Edinburgh has just hosted two weeks of meetings discussing the albatross and petrel conservation crisis. A room full of seabird scientists and officials from each of the member countries to the Agreement for the Conservation of Albatross and Petrels (ACAP), working together on recommendations aimed at saving seabirds from drowning...
by Paula Boer
The main aim when rescuing wildlife is to return the animal to the wild, healthy and with the skills to cope. Orphaned wombats (joeys) that are hand raised on bottled milk need to learn to dig burrows, burrow etiquette when encountering other wombats, and many other coping strategies that their mothers would normally teach them.
When a young wombat is ready to be separated from its mother in the wild, it is actually the mother who leaves, allowing the youngster to remain in its home burrow while becoming accustomed to being alone. Wildlife rescuers obviously don’t have this option, so we do the best we can, raising wombats with a buddy of a similar size (weight is more important than age or gender).
When the wombats reach between 10 – 15 kgs, they are weaned from the bottle, though by this time they are accustomed to eating grass and other vegetable matter. They love chomping on roots, bark, even stones, all of which helps give them extra nutrients and keeps their teeth short (their teeth grow continuously). At this stage, they can be released into a small enclosure with one or two burrows. They are fed daily, and still love their cuddles. The enclosure has solid metal walls which are dug 1 metre into the ground to prevent them from digging (or clmbing!) out.
When they reach approximately 20kgs, they are ready to leave their human carers. To help acclimatise them to the wild, they are given access to a much larger and natural area (the mingle enclosure) with only a mesh fence. This enables them to see and smell the local resident wild wombats. At this point all human contact ceases, though they are checked daily, their water refreshed and so on.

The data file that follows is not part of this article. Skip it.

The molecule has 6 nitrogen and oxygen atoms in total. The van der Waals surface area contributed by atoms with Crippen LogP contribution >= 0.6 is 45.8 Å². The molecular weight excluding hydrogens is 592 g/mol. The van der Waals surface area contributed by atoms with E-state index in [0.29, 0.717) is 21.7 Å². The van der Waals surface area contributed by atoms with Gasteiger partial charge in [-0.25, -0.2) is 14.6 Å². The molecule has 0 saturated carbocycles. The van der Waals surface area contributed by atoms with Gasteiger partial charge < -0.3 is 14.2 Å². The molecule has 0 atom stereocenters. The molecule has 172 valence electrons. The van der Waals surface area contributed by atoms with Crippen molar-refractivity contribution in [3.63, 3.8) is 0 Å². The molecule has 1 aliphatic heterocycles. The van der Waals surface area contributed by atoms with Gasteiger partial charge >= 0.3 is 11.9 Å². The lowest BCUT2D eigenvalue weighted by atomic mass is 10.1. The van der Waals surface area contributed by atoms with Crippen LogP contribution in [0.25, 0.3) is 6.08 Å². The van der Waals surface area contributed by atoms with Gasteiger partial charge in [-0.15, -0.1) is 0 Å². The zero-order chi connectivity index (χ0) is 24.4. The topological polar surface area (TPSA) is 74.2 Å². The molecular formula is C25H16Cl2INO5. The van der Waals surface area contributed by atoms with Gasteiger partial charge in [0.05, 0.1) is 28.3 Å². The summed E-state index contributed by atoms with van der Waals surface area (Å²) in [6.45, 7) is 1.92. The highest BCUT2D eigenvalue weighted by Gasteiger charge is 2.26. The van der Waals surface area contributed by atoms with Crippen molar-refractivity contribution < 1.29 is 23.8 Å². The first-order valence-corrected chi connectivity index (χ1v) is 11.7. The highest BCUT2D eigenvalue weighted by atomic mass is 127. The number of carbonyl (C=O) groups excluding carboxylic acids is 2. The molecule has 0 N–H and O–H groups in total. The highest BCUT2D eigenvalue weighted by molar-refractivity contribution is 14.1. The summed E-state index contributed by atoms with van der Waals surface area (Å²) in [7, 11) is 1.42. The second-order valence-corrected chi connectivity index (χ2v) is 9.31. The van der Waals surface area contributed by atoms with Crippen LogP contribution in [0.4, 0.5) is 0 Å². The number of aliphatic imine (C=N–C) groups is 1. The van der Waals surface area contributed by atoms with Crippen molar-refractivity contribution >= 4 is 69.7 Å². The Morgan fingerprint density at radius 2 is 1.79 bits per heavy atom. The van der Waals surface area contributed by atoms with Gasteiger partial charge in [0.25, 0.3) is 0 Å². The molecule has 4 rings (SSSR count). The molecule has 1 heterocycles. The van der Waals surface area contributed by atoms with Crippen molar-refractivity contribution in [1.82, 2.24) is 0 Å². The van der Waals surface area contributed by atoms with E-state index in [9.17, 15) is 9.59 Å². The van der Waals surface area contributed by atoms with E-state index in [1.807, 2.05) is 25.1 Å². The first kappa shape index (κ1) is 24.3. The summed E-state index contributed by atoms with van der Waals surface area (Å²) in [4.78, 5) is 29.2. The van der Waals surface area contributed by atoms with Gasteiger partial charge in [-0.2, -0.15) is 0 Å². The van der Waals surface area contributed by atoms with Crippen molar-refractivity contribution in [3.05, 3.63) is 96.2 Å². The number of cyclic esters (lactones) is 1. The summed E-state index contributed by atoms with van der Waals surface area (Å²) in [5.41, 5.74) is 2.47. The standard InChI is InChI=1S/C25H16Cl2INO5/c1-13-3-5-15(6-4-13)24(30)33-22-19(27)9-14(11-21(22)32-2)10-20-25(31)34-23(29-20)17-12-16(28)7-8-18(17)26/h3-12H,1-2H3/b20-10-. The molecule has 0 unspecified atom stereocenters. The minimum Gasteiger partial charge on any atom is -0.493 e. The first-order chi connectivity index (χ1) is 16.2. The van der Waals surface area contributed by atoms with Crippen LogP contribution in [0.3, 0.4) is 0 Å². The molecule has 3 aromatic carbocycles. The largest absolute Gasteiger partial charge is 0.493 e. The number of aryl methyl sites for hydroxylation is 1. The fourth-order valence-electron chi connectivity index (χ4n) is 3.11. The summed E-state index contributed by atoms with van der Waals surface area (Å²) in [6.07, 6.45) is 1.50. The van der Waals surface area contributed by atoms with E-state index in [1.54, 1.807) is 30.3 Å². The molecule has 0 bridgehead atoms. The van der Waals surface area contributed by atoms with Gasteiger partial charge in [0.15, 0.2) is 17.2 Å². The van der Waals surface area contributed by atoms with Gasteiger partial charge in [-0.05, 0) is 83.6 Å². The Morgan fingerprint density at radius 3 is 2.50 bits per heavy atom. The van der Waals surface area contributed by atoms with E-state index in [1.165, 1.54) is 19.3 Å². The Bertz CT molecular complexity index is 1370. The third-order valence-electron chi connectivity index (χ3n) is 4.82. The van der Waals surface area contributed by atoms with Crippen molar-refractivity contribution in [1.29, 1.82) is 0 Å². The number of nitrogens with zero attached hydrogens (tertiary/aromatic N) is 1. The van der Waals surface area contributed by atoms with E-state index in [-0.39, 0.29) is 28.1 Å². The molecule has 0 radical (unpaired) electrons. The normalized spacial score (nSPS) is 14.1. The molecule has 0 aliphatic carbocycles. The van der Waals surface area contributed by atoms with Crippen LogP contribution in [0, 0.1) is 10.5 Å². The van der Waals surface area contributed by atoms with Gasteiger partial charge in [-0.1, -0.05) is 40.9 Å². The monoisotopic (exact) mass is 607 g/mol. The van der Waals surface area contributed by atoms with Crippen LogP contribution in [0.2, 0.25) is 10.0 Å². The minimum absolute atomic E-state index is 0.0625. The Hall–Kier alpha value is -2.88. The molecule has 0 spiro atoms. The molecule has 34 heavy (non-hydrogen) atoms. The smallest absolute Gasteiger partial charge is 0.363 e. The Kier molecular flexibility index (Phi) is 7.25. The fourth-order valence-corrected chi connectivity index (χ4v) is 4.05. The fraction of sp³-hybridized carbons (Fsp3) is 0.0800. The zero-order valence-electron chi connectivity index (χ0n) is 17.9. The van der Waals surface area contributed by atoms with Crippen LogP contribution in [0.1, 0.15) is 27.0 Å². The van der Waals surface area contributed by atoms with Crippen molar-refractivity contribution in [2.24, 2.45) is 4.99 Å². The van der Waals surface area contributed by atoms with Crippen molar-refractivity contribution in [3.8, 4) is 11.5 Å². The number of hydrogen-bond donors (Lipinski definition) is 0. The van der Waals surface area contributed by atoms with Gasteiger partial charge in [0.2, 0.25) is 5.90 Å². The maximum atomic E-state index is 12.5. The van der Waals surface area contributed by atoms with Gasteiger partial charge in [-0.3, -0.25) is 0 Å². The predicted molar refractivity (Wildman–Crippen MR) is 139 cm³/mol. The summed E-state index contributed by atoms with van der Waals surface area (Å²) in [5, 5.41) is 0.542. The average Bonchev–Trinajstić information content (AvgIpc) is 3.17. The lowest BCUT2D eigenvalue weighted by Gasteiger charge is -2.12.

When moved into a new area, the first thing a wombat does is to check the perimeter. Bill, the eldest and heaviest of the four wombats at Docsden at the moment, is particularly determined and likes to check the integrity of his compound by digging, climbing, chewing and even throwing himself at objects.
Last weekend, the gates from the small enclosures to the mingle enclosure were opened. Bill was the first out, and very soon checked the entire fenceline and all three new burrows. One was obviously not to his liking though, as he did major renovations overnight.
With sensor-triggered day/night cameras in the enclosure, we were able to see when Rossco, Buddy and Maddy emerged to explore too. These three stayed together, rushing back to the smaller enclosure every so often. All four wombats still sleep together in their original burrow, but this will change. Once they are fully released into the wild, they will go their separate ways.
Huge thanks to the Humane Society International for their grant which built the enclosures, and to the amazing volunteers of Snowy Mountains Wildlife Rescue (LAOKO) for their care in rescuing, raising, and caring and for these wonderful Australian creatures.
Originally published at https://paulaboer.com/2023/01/09/mingling-wombats/